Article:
How to Relax, Destress and Improve Your Leadership Skills
Doing the Ironing: An Exercise in Paying Attention
I take a long weekend every fourth weekend to try and disconnect. The aim is to clear my head so that I can come back to work fresh.
I was ironing my shirts and I had a thought that I’d like to share with you. The only act of will is the act of paying attention.
When you think of a master craftsman, what do you think of?
Typically you’ll think of somebody who does things to a really high standard.
So I asked myself: when I’m ironing my shirts, is it possible for me to actually watch the iron and pay my full attention to it?
Think about this idea of turning mundane tasks into a masterclass, and consider that the only act of will is the act of paying attention.
What you attend to and how you attend defines an awful lot of your life.
It’s a great exercise and a great opportunity to step back and experience a bit of peace.
Did you ever notice the way things seem to happen together, at the same time?
I was talking to a number of clients today and they all seemed to be experiencing the same thing: Stress!
When I went through it with them to try and understand where the stress was coming from I realised that it’s coming from overwhelm.
By this I mean that they had too much on their plate, didn’t feel up to the challenge or they were unable to prioritize what was on their to-do list.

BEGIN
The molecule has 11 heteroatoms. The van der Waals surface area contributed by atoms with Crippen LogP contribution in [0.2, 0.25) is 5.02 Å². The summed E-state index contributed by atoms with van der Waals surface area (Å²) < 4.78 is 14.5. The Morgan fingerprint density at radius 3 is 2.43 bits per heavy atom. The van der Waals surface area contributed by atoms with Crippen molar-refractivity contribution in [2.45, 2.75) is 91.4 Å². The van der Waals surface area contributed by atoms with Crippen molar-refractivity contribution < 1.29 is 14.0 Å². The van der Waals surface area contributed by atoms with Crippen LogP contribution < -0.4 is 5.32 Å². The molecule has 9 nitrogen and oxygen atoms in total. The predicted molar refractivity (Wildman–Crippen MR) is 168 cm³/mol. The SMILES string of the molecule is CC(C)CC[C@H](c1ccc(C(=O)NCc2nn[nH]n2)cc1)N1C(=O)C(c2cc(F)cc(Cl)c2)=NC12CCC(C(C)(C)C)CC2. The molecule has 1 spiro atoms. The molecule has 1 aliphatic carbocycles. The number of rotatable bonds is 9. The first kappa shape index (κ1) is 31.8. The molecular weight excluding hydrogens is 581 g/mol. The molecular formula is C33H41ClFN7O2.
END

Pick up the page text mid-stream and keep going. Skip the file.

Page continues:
This overwhelm paralysed them and they were unable to move forward.
If you want to pick something up, you have to put something down.
It’s important to be realistic in your assessment of your capabilities and the amount of time you have.
My advice to anybody suffering from overwhelm is as follows:
Sit back and try and chunk out the time to do the priorities. Recognise when you simply don’t have time for certain things.
I was talking to a colleague of mine this afternoon and he pointed out that he often has trouble saying no.
As an act of integrity, when somebody asks you to do something, make sure you look at your diary and see if you have the space to do it.
Otherwise, you’ll take it on board but you won’t deliver effectively.
And remember, don’t pick something up unless you’re leaving something down.
The Importance of Private Space
In the spirit of democracy, there is a case to be made for working in a shared office.
In our business we work in an open plan office where we all sit at our own desks, working away at our different bits and pieces.
However for the past week or ten days I’ve been working in the boardroom.
I had to lay out a load of papers and I discovered something that I had forgotten – which is that I work better when I have a space of my own.
I don’t handle interruptions well.
If somebody comes up to me and asks me a question it breaks my concentration and I tend to get irritated – which isn’t helpful!
Think about this. When you’re working, there are times when it’s good to be in the office and there are times when it’s good to be in a separate space where you can work on something without disruption.
The last comment I want to make is that I found that chunking out the time in my diary for the various projects I wanted to get done worked really well.
I found that really helpful.
I think it’s important to respect people’s space. Sometimes it’s good to be able to work on your own.
Bend Your Mind
I was speaking with a prospect yesterday – a potential distributor for TTI Success Insights instruments.